How To Run A Rehersal
By Paul Martin Posted on January 13 2010
If you don’t prepare yourself for rehearsal, it will never happen. Most teens are on an intermediate level of musicianship, so music selection is a high priority for their successful execution of the music. Select music that they can play after practicing on their own for one week and get it to them at least two weeks in advance. If possible try to select music that is in the same or a similar key when grouping songs together. Pick music that the worshippers are familiar with unless your group is good enough to introduce new music in an exciting way.
Take care of all the details necessary for a good rehearsal beforehand. Make sure the stage is clean and free from distraction. Check all the sound and get it ready for rehearsal so that there isn’t the frustration of technical problems at the beginning. If possible, have a closed session. The more people that are at the rehearsal, the less focused everyone is on rehearsing.
If you just play the songs through and fix things on the fly then you waste a lot of time. Try to anticipate problem spots in the music. When a problem arises, play only that part of the music until it is fixed or you have to give up. Sometimes it is beneficial to just have certain players play through a tough spot. Either way, don’t just play through the songs without listening objectively.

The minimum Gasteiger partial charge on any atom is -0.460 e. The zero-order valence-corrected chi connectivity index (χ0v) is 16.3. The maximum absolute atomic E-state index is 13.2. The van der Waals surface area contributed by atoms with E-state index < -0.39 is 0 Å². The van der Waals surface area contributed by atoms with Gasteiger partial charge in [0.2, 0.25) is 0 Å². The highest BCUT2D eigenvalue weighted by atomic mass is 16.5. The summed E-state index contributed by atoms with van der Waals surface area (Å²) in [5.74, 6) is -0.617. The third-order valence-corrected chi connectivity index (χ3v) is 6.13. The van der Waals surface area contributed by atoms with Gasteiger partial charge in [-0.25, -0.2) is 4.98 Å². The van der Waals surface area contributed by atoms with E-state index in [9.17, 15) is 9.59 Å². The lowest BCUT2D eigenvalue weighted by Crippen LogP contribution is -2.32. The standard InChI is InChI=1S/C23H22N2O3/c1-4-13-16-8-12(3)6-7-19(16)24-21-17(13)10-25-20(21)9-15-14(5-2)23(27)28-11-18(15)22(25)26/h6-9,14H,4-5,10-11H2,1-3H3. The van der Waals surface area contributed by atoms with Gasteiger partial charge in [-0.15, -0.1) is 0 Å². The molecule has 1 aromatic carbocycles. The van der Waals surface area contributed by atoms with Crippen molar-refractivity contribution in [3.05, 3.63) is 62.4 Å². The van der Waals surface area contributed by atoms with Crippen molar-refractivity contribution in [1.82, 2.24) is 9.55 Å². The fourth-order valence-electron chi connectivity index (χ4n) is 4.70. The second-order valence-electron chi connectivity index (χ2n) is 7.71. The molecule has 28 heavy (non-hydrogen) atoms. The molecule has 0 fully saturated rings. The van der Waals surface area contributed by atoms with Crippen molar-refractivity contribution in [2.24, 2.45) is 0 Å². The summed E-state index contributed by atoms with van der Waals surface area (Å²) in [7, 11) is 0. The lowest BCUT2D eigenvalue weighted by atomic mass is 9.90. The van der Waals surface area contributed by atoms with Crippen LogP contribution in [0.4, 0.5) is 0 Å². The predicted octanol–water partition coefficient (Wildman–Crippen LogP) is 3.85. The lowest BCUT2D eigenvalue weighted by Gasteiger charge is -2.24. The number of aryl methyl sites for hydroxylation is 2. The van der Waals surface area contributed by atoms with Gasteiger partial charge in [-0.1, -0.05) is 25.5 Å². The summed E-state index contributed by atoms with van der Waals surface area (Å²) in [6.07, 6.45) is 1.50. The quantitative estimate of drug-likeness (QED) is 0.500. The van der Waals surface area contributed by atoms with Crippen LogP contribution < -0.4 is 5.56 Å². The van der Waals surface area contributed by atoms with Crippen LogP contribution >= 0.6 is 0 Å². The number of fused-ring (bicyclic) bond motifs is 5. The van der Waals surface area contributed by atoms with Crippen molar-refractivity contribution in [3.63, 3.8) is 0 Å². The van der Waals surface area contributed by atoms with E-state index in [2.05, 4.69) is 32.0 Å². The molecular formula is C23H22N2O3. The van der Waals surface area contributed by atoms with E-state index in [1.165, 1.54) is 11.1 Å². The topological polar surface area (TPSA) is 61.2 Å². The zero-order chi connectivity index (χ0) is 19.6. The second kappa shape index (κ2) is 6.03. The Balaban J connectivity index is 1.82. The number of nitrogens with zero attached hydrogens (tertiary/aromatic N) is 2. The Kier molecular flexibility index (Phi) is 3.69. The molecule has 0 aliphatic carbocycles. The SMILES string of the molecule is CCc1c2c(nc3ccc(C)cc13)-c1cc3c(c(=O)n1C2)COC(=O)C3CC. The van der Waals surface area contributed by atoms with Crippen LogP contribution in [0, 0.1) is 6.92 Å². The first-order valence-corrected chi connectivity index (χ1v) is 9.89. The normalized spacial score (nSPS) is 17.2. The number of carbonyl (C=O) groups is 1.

At some point, bands reach a level where they start to get bored with the music. This leads to two general responses. One, they continue to play the same as they have, but with less and less energy and passion or two they begin to develop new nuances and arrangements to the music. The latter is preferred for developing a group. When you have all the notes down, it is possible to work on dynamics. When dynamics are being used effectively, it makes all the difference in the world. There is an inherent applied energy to the music that is more effective that a band going full tilt all the time. Polish parts as much as possible, because the more the musicians don’t have to focus on music, the more they can focus on worship.
I like to play through the whole set straight through at the end of a rehearsal. This help to remind everyone of the work that was done and help them know the flow of songs from one to another. This will also provide a sense of accomplishment after the practice so that every sees the value of rehearsing.
A well run rehearsal is a fun experience. A poorly run one is the reason bands don’t play together for very long. One more thing about rehearsals, it is very helpful for bands to do something away from their instruments. The sense of bonding that takes place in creating music together is great and is only enhanced with something to draw on from outside that relationship.